clip it, my lass" (and the old man swung the sail free),--"clip it fast as
you like for Killykinick."

And, almost as if she could hear the "Sary Ann" leaped forward with the
bulging sail, and was off at the word; while Captain Jeb, the harbor reef
safely passed, leaned back in his boat and pointed out to his young
passengers (for even the elegant Dud was roused into eager curiosity) the
various things of interest on their way: the light ship, the lighthouses,
the fishing fleet stretching dim and hazy on the far horizon, the great
ocean liner only a faint shadow trailing a cloud of smoke in the blue
distance.

"Them big fellows give us the go by now, though time was when they used to
come from far and near; all kinds--Spanish, Portugee, East Indian. Them
was the whaling days, when Beach Cliff was one of the greatest places on
the coast. She stands out so far she hed the first bite at things. All the
sailing ships made for snug harbor here. But, betwixt the steamboats and
the railroads gobbling up everything, and the earth itself taking to
spouting oil, things are pretty dead and gone here now."

"But lots of fine folks come in the summer time," said Dud.

"And there's a church!" exclaimed Brother Bart, who had caught a passing
glimpse of a cross-crowned spire. "Thank God we'll not be beyond the light
and truth entirely! You're to take us to Mass every Sunday, my good man;
and we are to give you a dollar for the trouble of it, to say nothing of
the blessing upon your own soul. Were you ever at Mass?"

"Never," answered Captain Jeb.

"Ah, God help you, poor man!" said Brother Bart. "Sure we never know our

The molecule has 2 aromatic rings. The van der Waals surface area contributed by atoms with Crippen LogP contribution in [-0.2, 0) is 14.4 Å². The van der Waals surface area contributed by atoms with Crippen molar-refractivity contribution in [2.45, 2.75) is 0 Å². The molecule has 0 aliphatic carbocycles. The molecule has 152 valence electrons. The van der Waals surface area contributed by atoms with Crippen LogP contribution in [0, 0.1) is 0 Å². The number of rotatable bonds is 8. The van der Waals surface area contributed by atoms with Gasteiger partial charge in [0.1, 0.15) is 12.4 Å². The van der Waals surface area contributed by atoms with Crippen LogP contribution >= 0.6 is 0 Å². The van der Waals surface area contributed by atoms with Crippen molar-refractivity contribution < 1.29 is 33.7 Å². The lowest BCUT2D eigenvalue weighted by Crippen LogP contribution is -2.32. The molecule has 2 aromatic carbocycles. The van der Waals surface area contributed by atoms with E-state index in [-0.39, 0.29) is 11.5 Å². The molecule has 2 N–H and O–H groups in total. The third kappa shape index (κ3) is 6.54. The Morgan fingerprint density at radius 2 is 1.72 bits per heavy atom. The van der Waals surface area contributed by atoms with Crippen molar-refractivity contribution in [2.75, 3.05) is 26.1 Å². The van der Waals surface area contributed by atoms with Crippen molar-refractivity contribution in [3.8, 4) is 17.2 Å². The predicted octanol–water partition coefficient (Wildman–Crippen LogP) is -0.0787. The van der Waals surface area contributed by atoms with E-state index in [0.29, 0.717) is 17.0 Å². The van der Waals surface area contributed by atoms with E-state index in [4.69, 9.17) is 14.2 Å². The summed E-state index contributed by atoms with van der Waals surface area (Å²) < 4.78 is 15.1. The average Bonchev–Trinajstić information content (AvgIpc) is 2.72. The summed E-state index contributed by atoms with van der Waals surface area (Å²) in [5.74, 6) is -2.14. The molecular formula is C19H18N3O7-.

own blessings till we talk with them that's left in the darkness. But it's
not too late for the grace of Heaven to reach you yet. Never been to Mass!
Well, well, well!" Brother Bart shook his head, and, as if unable to cope
with such hopeless religious dearth, relapsed into silence.

"Is it much further to Killykinick?" asked Dan, who, with shining eyes had
been taking in all this novel experience. "Looks like we're heading out to
nowhere."

The "Sary Ann," with the wind full in her sail, seemed bearing off into
sunlit distance, where sky and sea met. There was a faint, shadowy line to
the left; and just beyond, a dim pencil point pierced the cloudless blue.

"That's a lighthouse, isn't it?" asked Jim, who had a sailor's eye.

"Yes," growled Captain Jeb, his leathery face darkening. "Why they wanted
to set up that consarned thing just across from Killykinick, I don't know.
Hedn't we been showing a light thar for nigh onto fifty years? But some of
these know-alls come along and said it wasn't the right kind; it oughter
blink. And they made the old captain pull down the light that he had been
burning steady and true, and the Government sot up that thar newfangled
thing a flashing by clockwork on Numbskull Nob. It did make the old man
hot, sure. 'Shet the window, mate,' he said to me when he was dying and
wanted air badly. 'I can't go off in peace with that devilish thing of
Numbskull Nob a winking at me.' Duck Agin, all hands! 'Sary Ann' swings
around here. Thar's Killykinick to starboard!"

And all hands "ducked" as rope and canvas rattled under Captain Jeb's
guiding hand; and the "Sary Ann" swept from her dancing course to the
boundless blue towards the shadowy line and dim pencil point now growing
into graceful lighthouse and rocky shore. Numbskull Nob, jutting up from a
hidden reef, over which a line of white-capped breakers was booming
thunderously, seemed to justify the presence of the modern light that
warned off closer approach to the island; for the stretch of water that
lay between was a treacherous shoal where many a good ship had stranded in
years gone by, when Killykinick was only a jagged ledge of rock where the
sea birds nested and man had no place. But things had changed now. A rude
but sturdy breakwater made a miniature harbor in which several small boats
floated at their moorings; a whitewashed wharf jutted out into the waves;
the stretch of rocky shore beyond had been roughly terraced into easy
approach.

"Easy now, boys,--easy!" warned Brother Bart anxiously, as the "Sary Ann"
grated against her home pier, and Captain Jeroboam proceeded to make fast.
"Don't be leaping off till you know the way."